Incubation duration was measured from egg collection to full emergence of hatchlings from the eggshell (emergence). Unhatched eggs were opened at the end of the experiment, and those lacking traces of embryonic development excluded from further analyses, as they were assumed to be infertile or to have suffered embryonic mortality unrelated to temperature (this assumption was based on the fact that statistical tests did not detect any temperature effect on the number of undeveloped eggs: x2 = 12, df = 9, p = 0.21) and excluded from further analyses. Straight carapace length (SCL), straight carapace width (SCW), plastron length (PL), plastron femoral width (PFW) and head width were measured on day one after emergence using a 150 mm caliper (Mitutoyo®), and hatchling mass was measured using a digital scale (Pesola®, MS500, precision = 0.1 g).

To investigate the influence of incubation temperature on post-hatching growth, in 2013 we kept the hatchlings for eight days in a plastic box containing moist vermiculite and then raised them individually until day 90. We reared them in open plastic boxes (262x177x147 mm) filled with 40 cm3 of tap water per millimeter of hatchling SCL (adjusted when hatchlings were measured at 1, 8, 15, 30, 45, 60 and 90 days of age), and provided with a rock as dry surface. Boxes were maintained indoors at 23 - 31°C under a ~12h daylight photoperiod and cleaned every two days. Hatchlings were fed commercial turtle food (Alcon® Reptolife: 34% protein, 10% fiber, 15% mineral, 1.6-3% calcium, 0.7% phosphor) ad libitum, starting at 8 days of age. At age 1, 8, 15, 30, 45, 60 and 90 days, we measured and weighed hatchlings.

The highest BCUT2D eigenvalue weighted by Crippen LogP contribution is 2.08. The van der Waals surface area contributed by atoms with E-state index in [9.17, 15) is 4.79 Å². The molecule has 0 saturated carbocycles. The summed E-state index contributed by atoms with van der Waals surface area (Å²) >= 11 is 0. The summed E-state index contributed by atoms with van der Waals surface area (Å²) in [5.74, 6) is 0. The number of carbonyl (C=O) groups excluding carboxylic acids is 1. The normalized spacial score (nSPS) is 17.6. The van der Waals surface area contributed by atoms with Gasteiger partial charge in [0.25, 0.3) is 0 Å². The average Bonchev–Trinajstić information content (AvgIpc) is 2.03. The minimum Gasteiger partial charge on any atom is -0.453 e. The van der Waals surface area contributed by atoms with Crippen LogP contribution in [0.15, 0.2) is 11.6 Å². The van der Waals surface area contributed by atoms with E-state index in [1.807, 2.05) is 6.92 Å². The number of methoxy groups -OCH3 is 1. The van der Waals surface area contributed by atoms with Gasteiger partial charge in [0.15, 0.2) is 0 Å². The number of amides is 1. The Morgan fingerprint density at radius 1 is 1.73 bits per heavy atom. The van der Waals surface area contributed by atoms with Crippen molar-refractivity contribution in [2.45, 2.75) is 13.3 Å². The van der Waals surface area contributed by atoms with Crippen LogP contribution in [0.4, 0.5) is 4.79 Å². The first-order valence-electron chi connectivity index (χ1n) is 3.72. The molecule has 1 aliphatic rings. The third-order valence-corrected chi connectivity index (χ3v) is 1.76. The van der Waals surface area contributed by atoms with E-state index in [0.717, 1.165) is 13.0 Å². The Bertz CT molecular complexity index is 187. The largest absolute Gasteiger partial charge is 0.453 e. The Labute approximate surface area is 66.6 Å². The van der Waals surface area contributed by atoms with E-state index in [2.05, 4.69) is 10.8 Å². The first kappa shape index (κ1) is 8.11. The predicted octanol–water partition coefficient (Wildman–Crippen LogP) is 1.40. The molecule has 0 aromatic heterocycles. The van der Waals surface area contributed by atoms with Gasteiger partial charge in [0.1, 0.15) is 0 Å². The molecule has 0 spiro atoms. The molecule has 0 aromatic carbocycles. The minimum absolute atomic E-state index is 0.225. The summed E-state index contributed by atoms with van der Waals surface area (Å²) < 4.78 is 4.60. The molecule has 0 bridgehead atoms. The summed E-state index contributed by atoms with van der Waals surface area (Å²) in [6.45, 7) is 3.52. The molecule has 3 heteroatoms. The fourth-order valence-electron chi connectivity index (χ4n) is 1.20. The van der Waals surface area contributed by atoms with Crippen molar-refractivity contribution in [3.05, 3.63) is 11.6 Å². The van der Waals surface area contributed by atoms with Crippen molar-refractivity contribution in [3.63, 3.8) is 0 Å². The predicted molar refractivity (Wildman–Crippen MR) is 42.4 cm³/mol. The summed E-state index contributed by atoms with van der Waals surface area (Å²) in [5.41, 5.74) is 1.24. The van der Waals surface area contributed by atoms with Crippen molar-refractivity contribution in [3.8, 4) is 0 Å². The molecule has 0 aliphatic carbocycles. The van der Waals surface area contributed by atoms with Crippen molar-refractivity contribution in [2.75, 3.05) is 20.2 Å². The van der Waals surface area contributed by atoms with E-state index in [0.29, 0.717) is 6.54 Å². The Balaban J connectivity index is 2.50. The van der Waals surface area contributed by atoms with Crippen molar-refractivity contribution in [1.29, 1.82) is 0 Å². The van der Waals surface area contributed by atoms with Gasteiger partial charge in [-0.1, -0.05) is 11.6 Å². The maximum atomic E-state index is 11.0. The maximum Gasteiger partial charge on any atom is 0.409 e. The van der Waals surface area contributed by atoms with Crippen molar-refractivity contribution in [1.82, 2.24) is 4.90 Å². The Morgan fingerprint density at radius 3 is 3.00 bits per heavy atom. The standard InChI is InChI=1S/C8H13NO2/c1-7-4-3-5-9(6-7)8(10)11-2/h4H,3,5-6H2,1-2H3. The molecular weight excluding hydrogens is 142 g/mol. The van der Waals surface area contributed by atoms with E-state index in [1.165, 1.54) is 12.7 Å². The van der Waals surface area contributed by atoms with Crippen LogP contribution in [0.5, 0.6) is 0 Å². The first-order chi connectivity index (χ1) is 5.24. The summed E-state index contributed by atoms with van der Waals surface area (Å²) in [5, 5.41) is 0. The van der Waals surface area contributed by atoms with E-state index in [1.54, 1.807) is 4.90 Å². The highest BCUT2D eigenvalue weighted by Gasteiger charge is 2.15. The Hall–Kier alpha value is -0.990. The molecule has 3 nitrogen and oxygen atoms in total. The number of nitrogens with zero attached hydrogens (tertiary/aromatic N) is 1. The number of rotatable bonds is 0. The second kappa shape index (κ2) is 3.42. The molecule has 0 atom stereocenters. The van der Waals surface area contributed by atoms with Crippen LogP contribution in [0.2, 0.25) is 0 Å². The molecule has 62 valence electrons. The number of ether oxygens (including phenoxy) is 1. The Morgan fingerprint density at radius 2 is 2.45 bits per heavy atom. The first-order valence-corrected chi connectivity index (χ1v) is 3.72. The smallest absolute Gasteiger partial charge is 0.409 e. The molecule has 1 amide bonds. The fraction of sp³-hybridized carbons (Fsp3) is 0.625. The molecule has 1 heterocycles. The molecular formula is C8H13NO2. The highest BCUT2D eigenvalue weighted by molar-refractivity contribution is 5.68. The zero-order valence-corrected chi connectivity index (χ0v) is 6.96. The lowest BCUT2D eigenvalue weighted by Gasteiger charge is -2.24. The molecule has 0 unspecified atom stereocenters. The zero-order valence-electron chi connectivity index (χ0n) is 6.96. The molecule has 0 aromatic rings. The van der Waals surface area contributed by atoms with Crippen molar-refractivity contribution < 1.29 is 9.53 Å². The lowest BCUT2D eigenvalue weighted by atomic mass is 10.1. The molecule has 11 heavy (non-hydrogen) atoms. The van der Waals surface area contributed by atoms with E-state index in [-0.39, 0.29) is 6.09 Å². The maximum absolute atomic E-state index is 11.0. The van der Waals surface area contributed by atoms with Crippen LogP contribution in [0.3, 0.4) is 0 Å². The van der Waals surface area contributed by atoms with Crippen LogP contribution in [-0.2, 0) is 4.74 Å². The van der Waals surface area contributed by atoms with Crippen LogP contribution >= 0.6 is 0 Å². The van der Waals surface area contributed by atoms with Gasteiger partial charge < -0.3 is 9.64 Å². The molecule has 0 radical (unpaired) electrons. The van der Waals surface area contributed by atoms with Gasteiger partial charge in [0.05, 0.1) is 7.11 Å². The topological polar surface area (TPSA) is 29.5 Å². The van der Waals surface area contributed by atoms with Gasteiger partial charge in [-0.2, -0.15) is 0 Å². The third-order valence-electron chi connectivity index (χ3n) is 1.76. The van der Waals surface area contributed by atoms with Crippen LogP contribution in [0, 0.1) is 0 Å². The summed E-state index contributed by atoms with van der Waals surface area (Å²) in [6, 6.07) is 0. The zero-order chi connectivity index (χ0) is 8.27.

Hatchlings were euthanized by intravenous (IV) injection of general anesthetics (association of xylazine 2 mg/kg, ketamine 50 mg/kg and acepromazine 0.25 mg/kg), followed by administration of potassium 19.1% chloride (2 mg/kg, IV) after loss of corneal and muscles reflexes, as recommended by Resolution nº1000/2012 of the Brazilian Federal Council of Veterinary Medicine (CFMV, 2012). Gonads were dissected to assess sex by histology, and carcasses were fixed in 10% formalin, stored in 70% ethanol and deposited in the Mamiraua Sustainable Development Institute Reptile Collection in Tefe.

Usage notes

Data files can be opened using any spreadsheet reader, that opens .xls file format. All analyses were performed using R v. 3.5.2


Petrobras (Brazil)

Ministerio de Ciência, Tecnologia, Inovação e Comunicação, Governo do Brasil

iGUi Ecologia

University of Florida